That's a serious problem for some types of library applications where speedy access is not a prerequisite.
I would imagine that it is a pretty niche application at the moment, but when we hear ominous warnings from commentators about media, programs, games, artwork, literature etc being lost because the only copies are on media that is designed to only last about 5 or 10 years. Although not exactly an analog, but look what happened to the Star Wars masters, almost lost because of the longevity (or lack) of the storage media.
Not everything needs to be kept for ever, but it would be a real shame if some things were lost.
Then probably best NOT to use some fancy-pants technology that's pretty untested and only run by one company (which has already gone bankrupt once and had to be rescued), don'tchathink?
It's the BBC Domesday project all over again. And 320Gb of "long-term storage" is pitiful, and probably doesn't even compare to a SATA SSD or even a decent piece of Flash/EEPROM if you really have that kind of need.
The media may well last 50-years, but will there still be hardware (& Software !) capable of reading it in 50 years ? The classic example of this problem is the BBC Domsday project. T'was only a few years before they were practically unreadable.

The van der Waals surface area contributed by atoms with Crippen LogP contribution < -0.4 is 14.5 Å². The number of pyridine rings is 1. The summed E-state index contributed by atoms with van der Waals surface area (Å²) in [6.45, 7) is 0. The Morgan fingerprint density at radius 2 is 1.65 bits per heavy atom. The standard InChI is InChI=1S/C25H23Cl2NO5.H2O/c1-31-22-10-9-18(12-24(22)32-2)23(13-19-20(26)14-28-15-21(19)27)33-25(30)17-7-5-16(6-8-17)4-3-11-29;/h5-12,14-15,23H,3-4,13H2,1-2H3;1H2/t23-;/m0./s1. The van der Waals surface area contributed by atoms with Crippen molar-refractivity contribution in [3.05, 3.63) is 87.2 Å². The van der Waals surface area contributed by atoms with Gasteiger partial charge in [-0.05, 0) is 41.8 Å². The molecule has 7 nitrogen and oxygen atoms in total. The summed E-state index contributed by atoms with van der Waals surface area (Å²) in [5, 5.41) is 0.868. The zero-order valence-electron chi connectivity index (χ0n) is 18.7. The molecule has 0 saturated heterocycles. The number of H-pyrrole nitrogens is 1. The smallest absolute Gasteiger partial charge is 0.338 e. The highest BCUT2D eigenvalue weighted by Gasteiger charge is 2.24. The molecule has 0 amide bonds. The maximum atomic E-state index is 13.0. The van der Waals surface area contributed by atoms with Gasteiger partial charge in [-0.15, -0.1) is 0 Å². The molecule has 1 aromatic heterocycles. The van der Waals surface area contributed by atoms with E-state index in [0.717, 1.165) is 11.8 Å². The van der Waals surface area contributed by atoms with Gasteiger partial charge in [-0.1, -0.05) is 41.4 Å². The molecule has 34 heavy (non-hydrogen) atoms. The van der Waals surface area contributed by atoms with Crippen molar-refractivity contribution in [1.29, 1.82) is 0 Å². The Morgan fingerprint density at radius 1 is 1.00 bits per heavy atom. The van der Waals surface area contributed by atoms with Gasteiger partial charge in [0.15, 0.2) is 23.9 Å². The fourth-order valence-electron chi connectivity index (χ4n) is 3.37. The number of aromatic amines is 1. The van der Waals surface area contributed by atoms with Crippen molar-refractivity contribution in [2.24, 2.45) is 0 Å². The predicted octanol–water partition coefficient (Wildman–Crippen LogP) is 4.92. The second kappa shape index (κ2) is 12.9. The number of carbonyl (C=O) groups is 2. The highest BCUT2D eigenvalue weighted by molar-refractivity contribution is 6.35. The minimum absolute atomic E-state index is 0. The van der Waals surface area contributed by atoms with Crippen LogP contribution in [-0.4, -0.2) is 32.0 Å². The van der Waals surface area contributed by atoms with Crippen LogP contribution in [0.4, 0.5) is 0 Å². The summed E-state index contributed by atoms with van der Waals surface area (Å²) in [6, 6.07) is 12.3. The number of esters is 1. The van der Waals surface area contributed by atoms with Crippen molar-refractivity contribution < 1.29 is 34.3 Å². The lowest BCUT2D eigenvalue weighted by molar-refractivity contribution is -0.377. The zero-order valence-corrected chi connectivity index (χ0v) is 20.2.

So far, the only long-term storage systems I've seen that works, and continues to work, over a long duration are things like paper & papyrus.
Scribing things onto cave walls has been proved to be even more long-term than either paper or papyrus :) The downside with this is that while the media is still readable, the context and meaning has been lost so we have to make that bit up.
If there's a shortage of cave walls then scratching things onto bits of cave walls - as in stone slabs or when there's a shortage of these, making your own out of clay, has been proven to be quite long lasting as well.
CDs / DVDs have enough momentum in the system that there will be readers for them for quite a long time - maybe not 50 years, but at least 25 years.
It may mean that every 10 years or so you have to copy all of your archived data to a new format. Hoepfully capacities will keep on increasing which would make the effort to copy less.
Easy on tape - just migrate the archival stuff to the new generation media as it becomes available, I have that automated and have been through 3 generational changes in the last decade.
As for DVDs - forget it! The sandwich construction of R/RW media makes them very fragile and _any_ flexing of the media will reduce the shelf life to ~18 months (Tested and verified.)
CD-Rs fare only slightly better thanks to dye fade(We had to read 500 decade-old CDRs stored under optimal conditions and only got 497 back). CDRW on the other hand have no issues at all.
If holographic media works I'll be happy, but I need at least the same kind of data density as LTO-6 or it's a non-starter.
They claim there is 'no competition' but firstly thats probably why the InPhase company went tits up and secondly, never mind SSD, carbon memory will be here in a year or so offering 100 billion bits per inch and a billion year life!
Makes you wonder what data we might 'find' in carbon?!